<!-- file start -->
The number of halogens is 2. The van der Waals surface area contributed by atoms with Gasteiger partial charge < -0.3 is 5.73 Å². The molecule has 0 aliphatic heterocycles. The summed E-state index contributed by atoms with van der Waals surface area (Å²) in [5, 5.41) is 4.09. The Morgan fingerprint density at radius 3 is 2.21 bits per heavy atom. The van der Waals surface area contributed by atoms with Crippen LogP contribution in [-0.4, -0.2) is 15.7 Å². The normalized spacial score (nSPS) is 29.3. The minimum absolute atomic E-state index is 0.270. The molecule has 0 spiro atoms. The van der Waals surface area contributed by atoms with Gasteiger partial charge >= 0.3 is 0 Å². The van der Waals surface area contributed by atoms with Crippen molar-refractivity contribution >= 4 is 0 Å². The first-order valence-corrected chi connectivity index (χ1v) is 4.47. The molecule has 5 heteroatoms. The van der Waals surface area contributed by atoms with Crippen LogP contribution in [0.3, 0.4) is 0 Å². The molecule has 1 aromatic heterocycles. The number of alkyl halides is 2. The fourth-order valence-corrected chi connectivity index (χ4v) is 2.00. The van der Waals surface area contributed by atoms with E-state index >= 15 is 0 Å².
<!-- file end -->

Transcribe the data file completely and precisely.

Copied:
The number of halogens is 2. The van der Waals surface area contributed by atoms with Gasteiger partial charge < -0.3 is 5.73 Å². The molecule has 0 aliphatic heterocycles. The summed E-state index contributed by atoms with van der Waals surface area (Å²) in [5, 5.41) is 4.09. The Morgan fingerprint density at radius 3 is 2.21 bits per heavy atom. The van der Waals surface area contributed by atoms with Crippen LogP contribution in [-0.4, -0.2) is 15.7 Å². The normalized spacial score (nSPS) is 29.3. The minimum absolute atomic E-state index is 0.270. The molecule has 0 spiro atoms. The van der Waals surface area contributed by atoms with Gasteiger partial charge >= 0.3 is 0 Å². The van der Waals surface area contributed by atoms with Crippen molar-refractivity contribution >= 4 is 0 Å². The first-order valence-corrected chi connectivity index (χ1v) is 4.47. The molecule has 5 heteroatoms. The van der Waals surface area contributed by atoms with Crippen LogP contribution in [0.3, 0.4) is 0 Å². The molecule has 1 aromatic heterocycles. The number of alkyl halides is 2. The fourth-order valence-corrected chi connectivity index (χ4v) is 2.00. The van der Waals surface area contributed by atoms with E-state index >= 15 is 0 Å².